Regular visitors to this blog may notice that it has gotten a facelift. Literally. Yep, that’s me in the corner. What’s probably a little less obvious is that this picture represents a big step for me. If you’ve visited my profile page in the past, you may have been under the impression that Christy is a large piece of driftwood with fabulous typing skills.
There were several reasons for my photographic anonymity. When I began this blog, I was under the quaint illusion (delusion) that I could somehow maintain a web presence separate from my private life. Back then it was easy – my only Facebook friends were related to me, married to me, or had known me for decades. Fast forward a few years: like most of us, I have ‘friends’ I’ve never met but who know the names, ages, and faces of my children; I’ve published personal essays in print and on the Web; I maintain a website, two blogs, and exist on Facebook, Twitter, and Google+. So why the hangup over a head-shot?
I don’t like being photographed. Even though I’m a horrible photographer, I usually manage to be the person behind the camera – or in another room entirely. It’s a strange thing, this photo-phobia. I’m conscientious about my appearance, almost to the point of vanity. I like clothes that flatter (some might say show off) my figure. I like make-up. 4” heels are my friends. I’m no shrinking violet. Unless a camera is near.
“Our deepest fear is not that we are inadequate. Our deepest fear is that we are powerful beyond measure. It is our light, not our darkness that most frightens us. We ask ourselves, Who am I to be brilliant, gorgeous, talented, fabulous? Actually, who are you not to be? You are a child of God. Your playing small does not serve the world. There is nothing enlightened about shrinking so that other people won't feel insecure around you. We are all meant to shine, as children do. We were born to make manifest the glory of God that is within us. It's not just in some of us; it's in everyone. And as we let our own light shine, we unconsciously give other people permission to do the same. As we are liberated from our own fear, our presence automatically liberates others.” --Marianne Williamson
I was first introduced to this quote by a dear friend who knows all too well my struggles with accepting my “light.” In fact, it speaks well of this friend that I haven’t been strangled for my inconsistencies over the years. This battleground of false modesty extends, for me at least, far beyond physical appearance. It reaches into career, art, relationships, and parenting. Why is it so difficult to accept our gifts as well as our limitations with grace?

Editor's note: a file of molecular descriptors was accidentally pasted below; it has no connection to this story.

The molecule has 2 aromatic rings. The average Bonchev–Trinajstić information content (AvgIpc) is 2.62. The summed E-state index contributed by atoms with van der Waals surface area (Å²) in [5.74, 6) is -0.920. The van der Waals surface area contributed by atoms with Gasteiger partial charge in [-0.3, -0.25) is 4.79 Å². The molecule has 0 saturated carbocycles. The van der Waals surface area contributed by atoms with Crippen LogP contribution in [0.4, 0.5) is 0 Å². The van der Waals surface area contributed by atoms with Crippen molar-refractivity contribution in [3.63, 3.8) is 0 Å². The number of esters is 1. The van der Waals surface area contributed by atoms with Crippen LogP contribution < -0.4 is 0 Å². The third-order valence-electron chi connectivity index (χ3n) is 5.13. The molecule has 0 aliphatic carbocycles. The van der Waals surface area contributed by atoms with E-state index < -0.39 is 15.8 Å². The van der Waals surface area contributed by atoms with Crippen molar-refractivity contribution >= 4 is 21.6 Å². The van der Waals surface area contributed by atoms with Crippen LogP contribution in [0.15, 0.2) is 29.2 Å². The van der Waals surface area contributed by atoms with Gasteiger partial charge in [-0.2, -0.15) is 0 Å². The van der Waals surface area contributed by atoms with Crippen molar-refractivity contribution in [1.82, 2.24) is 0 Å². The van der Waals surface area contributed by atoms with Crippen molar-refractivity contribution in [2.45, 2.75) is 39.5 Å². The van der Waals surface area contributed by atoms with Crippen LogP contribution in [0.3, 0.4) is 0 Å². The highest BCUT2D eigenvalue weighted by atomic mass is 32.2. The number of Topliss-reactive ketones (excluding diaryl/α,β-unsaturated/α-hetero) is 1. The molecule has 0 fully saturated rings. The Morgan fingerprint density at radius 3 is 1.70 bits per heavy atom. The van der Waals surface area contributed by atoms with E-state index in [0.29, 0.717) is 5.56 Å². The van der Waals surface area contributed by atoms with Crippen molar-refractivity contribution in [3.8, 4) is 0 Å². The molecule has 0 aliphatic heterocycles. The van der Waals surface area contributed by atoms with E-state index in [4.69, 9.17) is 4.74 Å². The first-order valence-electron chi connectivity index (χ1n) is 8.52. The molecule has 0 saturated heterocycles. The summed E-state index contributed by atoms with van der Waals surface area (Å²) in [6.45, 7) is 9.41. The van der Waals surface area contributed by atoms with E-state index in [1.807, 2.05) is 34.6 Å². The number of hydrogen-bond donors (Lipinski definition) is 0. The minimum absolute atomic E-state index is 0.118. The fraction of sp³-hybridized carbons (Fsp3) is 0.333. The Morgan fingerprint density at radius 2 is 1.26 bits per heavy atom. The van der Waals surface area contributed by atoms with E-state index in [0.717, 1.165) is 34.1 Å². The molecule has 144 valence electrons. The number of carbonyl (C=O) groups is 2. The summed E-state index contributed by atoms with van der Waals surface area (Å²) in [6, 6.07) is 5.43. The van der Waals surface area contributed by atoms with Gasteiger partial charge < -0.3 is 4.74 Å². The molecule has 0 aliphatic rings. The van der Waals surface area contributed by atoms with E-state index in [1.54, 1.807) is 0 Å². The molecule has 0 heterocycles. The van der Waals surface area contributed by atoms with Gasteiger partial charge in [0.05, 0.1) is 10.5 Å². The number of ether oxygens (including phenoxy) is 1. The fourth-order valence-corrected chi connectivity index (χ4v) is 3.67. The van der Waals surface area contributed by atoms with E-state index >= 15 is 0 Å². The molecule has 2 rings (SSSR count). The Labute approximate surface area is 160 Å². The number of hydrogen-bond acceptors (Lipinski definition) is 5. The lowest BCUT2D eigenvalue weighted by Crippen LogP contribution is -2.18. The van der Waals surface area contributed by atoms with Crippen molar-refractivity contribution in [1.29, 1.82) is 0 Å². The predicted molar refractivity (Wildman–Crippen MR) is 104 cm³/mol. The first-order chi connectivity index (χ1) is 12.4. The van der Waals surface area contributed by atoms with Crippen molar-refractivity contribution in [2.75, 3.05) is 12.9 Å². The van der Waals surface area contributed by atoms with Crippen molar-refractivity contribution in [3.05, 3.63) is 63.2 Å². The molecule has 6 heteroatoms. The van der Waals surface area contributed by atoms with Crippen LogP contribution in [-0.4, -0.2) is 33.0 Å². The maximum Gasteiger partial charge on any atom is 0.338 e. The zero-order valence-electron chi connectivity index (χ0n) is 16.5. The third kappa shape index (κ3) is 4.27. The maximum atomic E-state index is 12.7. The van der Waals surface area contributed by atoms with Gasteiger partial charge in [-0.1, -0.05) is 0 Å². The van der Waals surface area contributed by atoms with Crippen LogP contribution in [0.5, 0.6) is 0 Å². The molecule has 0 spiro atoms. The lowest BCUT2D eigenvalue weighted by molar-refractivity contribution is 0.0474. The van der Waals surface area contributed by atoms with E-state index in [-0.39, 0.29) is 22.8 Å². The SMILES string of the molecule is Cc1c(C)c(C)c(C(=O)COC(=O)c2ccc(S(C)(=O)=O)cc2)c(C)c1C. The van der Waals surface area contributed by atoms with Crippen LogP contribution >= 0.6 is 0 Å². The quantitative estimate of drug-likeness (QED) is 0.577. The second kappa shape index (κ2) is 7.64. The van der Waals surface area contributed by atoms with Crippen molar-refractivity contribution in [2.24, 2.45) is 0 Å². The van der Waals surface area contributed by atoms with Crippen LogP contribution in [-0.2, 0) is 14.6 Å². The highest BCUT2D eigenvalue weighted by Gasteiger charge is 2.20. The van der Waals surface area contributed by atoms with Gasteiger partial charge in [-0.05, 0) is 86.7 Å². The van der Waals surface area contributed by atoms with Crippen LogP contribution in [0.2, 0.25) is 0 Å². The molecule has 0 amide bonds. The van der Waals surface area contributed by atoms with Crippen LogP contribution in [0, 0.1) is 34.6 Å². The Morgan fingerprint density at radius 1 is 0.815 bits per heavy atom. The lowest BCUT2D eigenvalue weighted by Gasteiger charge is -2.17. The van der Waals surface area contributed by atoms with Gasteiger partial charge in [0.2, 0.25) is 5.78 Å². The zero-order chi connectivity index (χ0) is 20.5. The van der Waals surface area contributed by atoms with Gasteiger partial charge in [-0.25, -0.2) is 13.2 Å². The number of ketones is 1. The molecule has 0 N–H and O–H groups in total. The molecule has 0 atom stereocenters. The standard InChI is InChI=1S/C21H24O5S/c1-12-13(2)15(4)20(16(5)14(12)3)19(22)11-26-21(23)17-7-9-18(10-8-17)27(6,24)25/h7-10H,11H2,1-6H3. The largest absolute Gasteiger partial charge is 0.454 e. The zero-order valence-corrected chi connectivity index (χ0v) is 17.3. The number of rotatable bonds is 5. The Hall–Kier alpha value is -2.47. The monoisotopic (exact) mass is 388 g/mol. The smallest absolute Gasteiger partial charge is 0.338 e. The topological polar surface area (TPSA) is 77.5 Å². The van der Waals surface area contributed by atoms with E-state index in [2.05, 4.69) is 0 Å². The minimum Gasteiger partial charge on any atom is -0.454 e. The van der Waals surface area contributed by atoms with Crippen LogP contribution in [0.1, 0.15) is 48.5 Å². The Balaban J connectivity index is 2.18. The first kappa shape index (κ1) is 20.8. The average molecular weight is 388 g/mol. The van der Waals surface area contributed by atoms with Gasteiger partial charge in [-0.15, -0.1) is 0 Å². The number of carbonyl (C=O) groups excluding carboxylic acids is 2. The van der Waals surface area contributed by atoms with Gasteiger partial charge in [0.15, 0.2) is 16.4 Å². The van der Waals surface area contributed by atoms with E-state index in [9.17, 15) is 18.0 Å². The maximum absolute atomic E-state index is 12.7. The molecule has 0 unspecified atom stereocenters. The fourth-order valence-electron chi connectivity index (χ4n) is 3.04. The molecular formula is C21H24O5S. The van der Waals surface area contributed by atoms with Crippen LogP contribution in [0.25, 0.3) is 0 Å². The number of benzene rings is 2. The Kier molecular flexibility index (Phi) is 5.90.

We model what we see. It doesn’t matter how many people tell us as children that we are bright, funny, cute, pretty, etc. When we hear our mothers brush aside 10 hours in the kitchen with “Oh, it’s nothing much. I overcooked the roast a bit,” or we watch our grandmother duck aside with an “Oh, no, not me,” during holiday photos, a lesson carves more deeply into our psyches than all of the compliments or years of straight A’s. Good people are modest. Nice girls hide from cameras. Taking pride in one’s accomplishments is bragging, and bragging is rude.
Photographs are hard. They show our imperfections and our glory. They are static, revealing. There we are: without filter – forever. I think this explains why so many of us are comfortable being photographed in Halloween costumes or ridiculous poses. We can legitimately say, “I was just goofing around. That’s not really me.”
Being authentically oneself is the hardest thing there is. Accepting your own flaws is easy. Accepting your strengths gracefully is much harder. I don’t know about you, but I struggle with this every day. Just this week, I deflected a compliment from an editor with a fake demurral. She had pointed out a particular skill that is indeed mine, but rather than owning it with a “Thank you,” the self-deprecation monster took over.
Yet, every “failure” in my life has arisen (directly or indirectly) from under-valuing myself. This must stop. I call bullshit. No one is going to believe in my worth unless I do. And, if I really care about others, then it’s my duty to accept my worth. My kids deserve a mother with the guts to present herself honestly.
We’ve got to ditch this message that false-modesty is somehow endearing. Hiding from ourselves annoys others and reinforces the endless roll-playing game of human interaction. How bad is it really to let others see that we know who we are? What about you? Are you ready for your close-up?